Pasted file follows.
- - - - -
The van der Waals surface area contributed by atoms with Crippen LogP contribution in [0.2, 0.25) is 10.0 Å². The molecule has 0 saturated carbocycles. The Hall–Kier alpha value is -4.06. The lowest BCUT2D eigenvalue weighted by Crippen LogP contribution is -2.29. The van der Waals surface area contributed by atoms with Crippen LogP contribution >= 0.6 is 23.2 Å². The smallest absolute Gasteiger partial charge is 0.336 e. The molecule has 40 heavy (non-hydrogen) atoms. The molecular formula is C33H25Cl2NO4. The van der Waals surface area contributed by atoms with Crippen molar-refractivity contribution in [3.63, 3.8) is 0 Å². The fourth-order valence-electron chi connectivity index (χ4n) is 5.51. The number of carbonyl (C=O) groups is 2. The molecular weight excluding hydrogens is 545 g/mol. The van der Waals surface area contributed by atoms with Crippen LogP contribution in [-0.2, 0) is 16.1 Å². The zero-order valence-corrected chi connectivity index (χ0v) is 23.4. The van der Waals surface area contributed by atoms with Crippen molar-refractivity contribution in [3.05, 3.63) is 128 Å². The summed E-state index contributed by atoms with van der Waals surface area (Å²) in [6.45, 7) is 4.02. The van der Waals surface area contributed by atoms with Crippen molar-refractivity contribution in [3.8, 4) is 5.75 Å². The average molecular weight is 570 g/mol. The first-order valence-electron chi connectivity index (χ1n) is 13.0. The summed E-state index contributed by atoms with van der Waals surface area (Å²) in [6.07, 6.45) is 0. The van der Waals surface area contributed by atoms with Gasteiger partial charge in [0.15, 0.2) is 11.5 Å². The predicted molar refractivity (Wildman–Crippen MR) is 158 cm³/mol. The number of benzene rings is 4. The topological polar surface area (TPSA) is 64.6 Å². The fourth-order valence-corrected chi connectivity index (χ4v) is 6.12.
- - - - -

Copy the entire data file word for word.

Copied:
The van der Waals surface area contributed by atoms with Crippen LogP contribution in [0.2, 0.25) is 10.0 Å². The molecule has 0 saturated carbocycles. The Hall–Kier alpha value is -4.06. The lowest BCUT2D eigenvalue weighted by Crippen LogP contribution is -2.29. The van der Waals surface area contributed by atoms with Crippen LogP contribution >= 0.6 is 23.2 Å². The smallest absolute Gasteiger partial charge is 0.336 e. The molecule has 40 heavy (non-hydrogen) atoms. The molecular formula is C33H25Cl2NO4. The van der Waals surface area contributed by atoms with Crippen molar-refractivity contribution in [3.63, 3.8) is 0 Å². The fourth-order valence-electron chi connectivity index (χ4n) is 5.51. The number of carbonyl (C=O) groups is 2. The molecular weight excluding hydrogens is 545 g/mol. The van der Waals surface area contributed by atoms with Crippen LogP contribution in [-0.2, 0) is 16.1 Å². The zero-order valence-corrected chi connectivity index (χ0v) is 23.4. The van der Waals surface area contributed by atoms with Crippen molar-refractivity contribution in [3.05, 3.63) is 128 Å². The summed E-state index contributed by atoms with van der Waals surface area (Å²) in [6.45, 7) is 4.02. The van der Waals surface area contributed by atoms with Crippen molar-refractivity contribution in [3.8, 4) is 5.75 Å². The average molecular weight is 570 g/mol. The first-order valence-electron chi connectivity index (χ1n) is 13.0. The summed E-state index contributed by atoms with van der Waals surface area (Å²) in [6.07, 6.45) is 0. The van der Waals surface area contributed by atoms with Gasteiger partial charge in [0.15, 0.2) is 11.5 Å². The predicted molar refractivity (Wildman–Crippen MR) is 158 cm³/mol. The number of benzene rings is 4. The topological polar surface area (TPSA) is 64.6 Å². The fourth-order valence-corrected chi connectivity index (χ4v) is 6.12.